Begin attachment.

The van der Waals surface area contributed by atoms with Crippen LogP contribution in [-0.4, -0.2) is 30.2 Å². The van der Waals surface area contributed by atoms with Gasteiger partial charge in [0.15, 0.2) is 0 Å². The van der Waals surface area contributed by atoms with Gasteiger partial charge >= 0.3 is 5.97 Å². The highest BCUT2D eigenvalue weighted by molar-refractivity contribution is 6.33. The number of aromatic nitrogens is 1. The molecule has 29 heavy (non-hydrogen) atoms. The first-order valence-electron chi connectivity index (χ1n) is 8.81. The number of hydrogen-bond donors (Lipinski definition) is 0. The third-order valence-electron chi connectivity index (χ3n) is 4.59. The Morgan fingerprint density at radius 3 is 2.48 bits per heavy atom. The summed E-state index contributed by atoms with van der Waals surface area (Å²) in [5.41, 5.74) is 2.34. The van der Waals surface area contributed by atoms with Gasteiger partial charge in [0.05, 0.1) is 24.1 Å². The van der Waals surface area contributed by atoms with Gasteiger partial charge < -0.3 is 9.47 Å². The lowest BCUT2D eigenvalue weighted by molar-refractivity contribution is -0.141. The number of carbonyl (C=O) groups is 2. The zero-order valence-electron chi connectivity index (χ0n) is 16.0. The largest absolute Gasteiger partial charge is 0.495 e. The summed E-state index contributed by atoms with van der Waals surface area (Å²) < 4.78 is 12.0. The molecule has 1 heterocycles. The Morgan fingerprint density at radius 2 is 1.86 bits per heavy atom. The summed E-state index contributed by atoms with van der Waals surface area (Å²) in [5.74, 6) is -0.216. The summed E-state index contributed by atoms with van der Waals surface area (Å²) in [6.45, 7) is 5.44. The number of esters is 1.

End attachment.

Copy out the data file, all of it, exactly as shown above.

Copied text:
The van der Waals surface area contributed by atoms with Crippen LogP contribution in [-0.4, -0.2) is 30.2 Å². The van der Waals surface area contributed by atoms with Gasteiger partial charge in [0.15, 0.2) is 0 Å². The van der Waals surface area contributed by atoms with Gasteiger partial charge >= 0.3 is 5.97 Å². The highest BCUT2D eigenvalue weighted by molar-refractivity contribution is 6.33. The number of aromatic nitrogens is 1. The molecule has 29 heavy (non-hydrogen) atoms. The first-order valence-electron chi connectivity index (χ1n) is 8.81. The number of hydrogen-bond donors (Lipinski definition) is 0. The third-order valence-electron chi connectivity index (χ3n) is 4.59. The Morgan fingerprint density at radius 3 is 2.48 bits per heavy atom. The summed E-state index contributed by atoms with van der Waals surface area (Å²) in [5.41, 5.74) is 2.34. The van der Waals surface area contributed by atoms with Gasteiger partial charge in [0.05, 0.1) is 24.1 Å². The van der Waals surface area contributed by atoms with Gasteiger partial charge < -0.3 is 9.47 Å². The lowest BCUT2D eigenvalue weighted by molar-refractivity contribution is -0.141. The number of carbonyl (C=O) groups is 2. The zero-order valence-electron chi connectivity index (χ0n) is 16.0. The largest absolute Gasteiger partial charge is 0.495 e. The summed E-state index contributed by atoms with van der Waals surface area (Å²) < 4.78 is 12.0. The molecule has 1 heterocycles. The Morgan fingerprint density at radius 2 is 1.86 bits per heavy atom. The summed E-state index contributed by atoms with van der Waals surface area (Å²) in [5.74, 6) is -0.216. The summed E-state index contributed by atoms with van der Waals surface area (Å²) in [6.45, 7) is 5.44. The number of esters is 1.